home  Introduction History Technology Agro Associations Agro Scenario Career Opportunities

 Dry Fruits & Nuts
Cashew Nut
Almond
Raisins
Pistachio
Peanut
Apricot
Hazelnut
Chestnut
Walnut
Brazil Nut
Dried Peaches
Dates
Figs
Pecan
Pine Nuts
Pumpkin Seeds
Sunflower Kernels
Prunes
 
 
 
 




Suppliers Directory



Packers and Movers


 
Peanut

A Brief Overview
Peanuts are a traditional snack all over the world. During the winter season, from November through March, all over India, one will see roadside stands - ranging from woodsheds to shiny trailers - offering peanuts. Sometimes they are hard to open with one's fingers and one must resort to using one's teeth, but according to most people, they are worth the trouble.

Usually they are eaten outside where it doesn't matter if the shells are tossed or spit on the ground. Peanuts make for a popular snack and are also used to make cooking oil and peanut butter. They are also an ingredient in many Asian dishes.

 

What are Peanuts?
Peanuts are a legume, and are grown underground unlike the other nuts which grow on trees and hence are fruits. It may be defined as a self-pollinated, one- to six-seeded legume which is cultivated throughout the tropical and temperate climates of the world. Peanuts are also known as groundnut, earth-nut, arachis nut, monkey nut and goober pea.

Based on branching order and pattern and the number of seeds per pod, peanuts are divided into manily into the following three categories, which are as follows:-

  • Virginia - 2 seeds
  • Spanish - 3 seeds
  • Valencia - 3 to 6 seeds.
 

A Brief Historical Background
Based on historical understanding of the world, peanuts apparently originated in South America, probably in Brazil and Peru. The archaeological records supports its cultivation between 300 and 2500 BC in Peruvian desert oases. Although no archaeological evidence of peanuts has been uncovered in the area due its tropical climate, the Gurarani region of Paraguay, eastern Bolivia, and central Bolivia showed the greatest diversity of wild varieties of Arachis species.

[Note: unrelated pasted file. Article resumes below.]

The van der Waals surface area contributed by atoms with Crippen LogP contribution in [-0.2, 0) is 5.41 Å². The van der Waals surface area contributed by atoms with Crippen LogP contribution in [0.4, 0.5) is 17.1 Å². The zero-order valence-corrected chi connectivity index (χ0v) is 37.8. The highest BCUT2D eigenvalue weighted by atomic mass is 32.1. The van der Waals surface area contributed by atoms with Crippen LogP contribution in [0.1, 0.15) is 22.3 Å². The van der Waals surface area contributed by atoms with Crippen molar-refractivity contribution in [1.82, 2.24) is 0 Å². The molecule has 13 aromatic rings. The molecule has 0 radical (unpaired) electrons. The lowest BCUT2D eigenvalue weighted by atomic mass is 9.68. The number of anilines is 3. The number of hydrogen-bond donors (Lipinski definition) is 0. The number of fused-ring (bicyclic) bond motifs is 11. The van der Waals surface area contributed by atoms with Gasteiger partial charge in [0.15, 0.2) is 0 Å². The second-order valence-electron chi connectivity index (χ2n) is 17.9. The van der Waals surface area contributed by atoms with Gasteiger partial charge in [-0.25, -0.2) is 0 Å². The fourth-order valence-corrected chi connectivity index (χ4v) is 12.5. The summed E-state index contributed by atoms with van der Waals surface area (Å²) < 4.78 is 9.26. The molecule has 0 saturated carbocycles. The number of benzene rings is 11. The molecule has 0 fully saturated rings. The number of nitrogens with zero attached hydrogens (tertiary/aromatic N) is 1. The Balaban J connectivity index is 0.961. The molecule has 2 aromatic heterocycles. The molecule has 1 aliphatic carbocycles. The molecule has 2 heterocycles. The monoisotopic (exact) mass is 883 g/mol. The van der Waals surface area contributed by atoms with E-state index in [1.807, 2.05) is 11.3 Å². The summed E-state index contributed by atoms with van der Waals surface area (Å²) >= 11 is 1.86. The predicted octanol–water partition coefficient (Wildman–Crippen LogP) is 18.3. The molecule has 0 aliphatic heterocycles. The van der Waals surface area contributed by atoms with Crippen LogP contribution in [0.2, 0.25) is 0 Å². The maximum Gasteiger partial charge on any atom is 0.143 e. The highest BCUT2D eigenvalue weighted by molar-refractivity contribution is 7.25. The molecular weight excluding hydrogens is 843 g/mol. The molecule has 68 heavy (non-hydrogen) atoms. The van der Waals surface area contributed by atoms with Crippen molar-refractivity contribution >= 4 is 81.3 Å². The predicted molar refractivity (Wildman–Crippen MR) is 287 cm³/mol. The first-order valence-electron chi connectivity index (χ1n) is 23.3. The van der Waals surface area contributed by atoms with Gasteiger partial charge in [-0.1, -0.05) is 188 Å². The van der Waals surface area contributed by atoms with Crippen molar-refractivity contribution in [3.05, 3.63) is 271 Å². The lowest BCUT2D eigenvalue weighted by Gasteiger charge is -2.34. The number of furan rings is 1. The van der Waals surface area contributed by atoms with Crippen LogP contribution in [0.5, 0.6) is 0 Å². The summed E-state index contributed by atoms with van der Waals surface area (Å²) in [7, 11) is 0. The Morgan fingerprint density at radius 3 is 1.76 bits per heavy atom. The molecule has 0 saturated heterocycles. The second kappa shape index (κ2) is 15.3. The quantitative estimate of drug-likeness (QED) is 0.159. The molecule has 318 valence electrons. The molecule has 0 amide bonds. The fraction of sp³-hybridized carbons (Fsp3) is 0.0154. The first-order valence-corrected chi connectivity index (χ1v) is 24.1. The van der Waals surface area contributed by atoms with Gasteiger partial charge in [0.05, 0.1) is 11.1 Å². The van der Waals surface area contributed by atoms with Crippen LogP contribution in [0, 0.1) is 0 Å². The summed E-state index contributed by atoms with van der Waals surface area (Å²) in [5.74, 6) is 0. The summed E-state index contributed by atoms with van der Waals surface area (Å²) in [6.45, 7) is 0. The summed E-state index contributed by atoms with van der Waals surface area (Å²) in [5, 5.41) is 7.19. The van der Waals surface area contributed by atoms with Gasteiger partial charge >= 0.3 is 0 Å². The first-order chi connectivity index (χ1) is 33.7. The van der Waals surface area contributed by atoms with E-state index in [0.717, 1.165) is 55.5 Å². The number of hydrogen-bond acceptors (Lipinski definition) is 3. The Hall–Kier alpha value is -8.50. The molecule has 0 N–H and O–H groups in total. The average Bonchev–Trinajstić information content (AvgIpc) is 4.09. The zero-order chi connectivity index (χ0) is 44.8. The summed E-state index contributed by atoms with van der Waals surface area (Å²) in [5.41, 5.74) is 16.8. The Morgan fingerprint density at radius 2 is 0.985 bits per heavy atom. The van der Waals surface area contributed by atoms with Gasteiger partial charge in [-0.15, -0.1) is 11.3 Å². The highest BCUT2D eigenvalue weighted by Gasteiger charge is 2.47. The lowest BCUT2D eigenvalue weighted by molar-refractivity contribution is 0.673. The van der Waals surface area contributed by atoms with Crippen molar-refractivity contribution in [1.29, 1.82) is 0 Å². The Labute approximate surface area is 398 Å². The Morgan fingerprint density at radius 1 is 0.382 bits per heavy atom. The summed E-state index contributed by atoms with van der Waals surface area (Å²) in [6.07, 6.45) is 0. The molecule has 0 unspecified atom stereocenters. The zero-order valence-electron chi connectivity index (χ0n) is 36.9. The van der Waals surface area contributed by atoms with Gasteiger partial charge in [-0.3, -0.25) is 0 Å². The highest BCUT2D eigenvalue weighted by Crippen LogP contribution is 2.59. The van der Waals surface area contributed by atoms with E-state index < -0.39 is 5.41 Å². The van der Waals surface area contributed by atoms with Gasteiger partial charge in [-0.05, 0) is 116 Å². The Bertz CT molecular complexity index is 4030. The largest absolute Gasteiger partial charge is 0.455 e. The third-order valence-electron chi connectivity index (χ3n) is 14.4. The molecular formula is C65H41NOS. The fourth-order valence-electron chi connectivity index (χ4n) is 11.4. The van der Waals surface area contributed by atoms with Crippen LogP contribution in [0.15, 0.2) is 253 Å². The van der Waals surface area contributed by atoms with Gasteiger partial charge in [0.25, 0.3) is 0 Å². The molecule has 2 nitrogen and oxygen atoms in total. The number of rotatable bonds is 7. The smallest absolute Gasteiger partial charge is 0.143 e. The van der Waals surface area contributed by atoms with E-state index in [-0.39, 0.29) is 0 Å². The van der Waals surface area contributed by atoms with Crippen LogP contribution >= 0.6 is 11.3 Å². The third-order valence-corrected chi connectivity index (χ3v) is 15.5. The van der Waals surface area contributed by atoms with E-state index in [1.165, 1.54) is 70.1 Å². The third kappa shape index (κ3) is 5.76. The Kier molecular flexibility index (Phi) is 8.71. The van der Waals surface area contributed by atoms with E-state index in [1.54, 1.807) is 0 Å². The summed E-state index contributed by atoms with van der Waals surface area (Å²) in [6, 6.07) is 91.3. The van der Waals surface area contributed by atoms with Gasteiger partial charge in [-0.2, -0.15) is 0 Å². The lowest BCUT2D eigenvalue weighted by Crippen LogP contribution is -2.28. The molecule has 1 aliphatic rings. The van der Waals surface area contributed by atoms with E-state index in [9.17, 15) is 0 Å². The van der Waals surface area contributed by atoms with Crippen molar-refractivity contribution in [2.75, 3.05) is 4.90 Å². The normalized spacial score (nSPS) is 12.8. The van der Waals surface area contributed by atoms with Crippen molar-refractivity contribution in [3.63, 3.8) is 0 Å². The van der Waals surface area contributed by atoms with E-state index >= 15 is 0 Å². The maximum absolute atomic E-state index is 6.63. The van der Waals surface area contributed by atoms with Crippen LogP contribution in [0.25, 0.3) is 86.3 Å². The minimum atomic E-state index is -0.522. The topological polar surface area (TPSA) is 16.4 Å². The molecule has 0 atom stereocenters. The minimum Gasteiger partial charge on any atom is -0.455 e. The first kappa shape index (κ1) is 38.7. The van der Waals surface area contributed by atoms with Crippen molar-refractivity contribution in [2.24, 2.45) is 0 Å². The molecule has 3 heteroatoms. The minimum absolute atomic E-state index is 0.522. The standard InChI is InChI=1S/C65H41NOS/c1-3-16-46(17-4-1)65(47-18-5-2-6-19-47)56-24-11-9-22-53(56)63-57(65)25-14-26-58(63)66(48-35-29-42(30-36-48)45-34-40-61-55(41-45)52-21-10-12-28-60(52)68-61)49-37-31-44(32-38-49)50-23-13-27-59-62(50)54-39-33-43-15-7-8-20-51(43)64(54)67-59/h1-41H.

The cultivated peanut was likely first domesticated in the valleys of the Paraguay and Prarana rivers in the Chaco region of South America. The plant is believed to have been originally domesticated by predecessors of the Arawak- speaking peoples who now live in its homeland.


Peanuts were grown as far north as Mexico by the time the Spanish began their exploration of the New World. When the explorers returned to Spain, they brought peanuts with them. After wards, it were the traders who were responsible for spreading peanuts to Africa and Asia.

The first written account of the crop is found with the Spanish entry into Hispanola in 1502, where the Arawak cultivated under the name of mani. Records from Brazil around 1550 showed the crop was known there with the name mandubi. Early Spanish and Portuguese accounts record the presence of crop through of the West Indies and South America.

 

Nutritional Value of Peanuts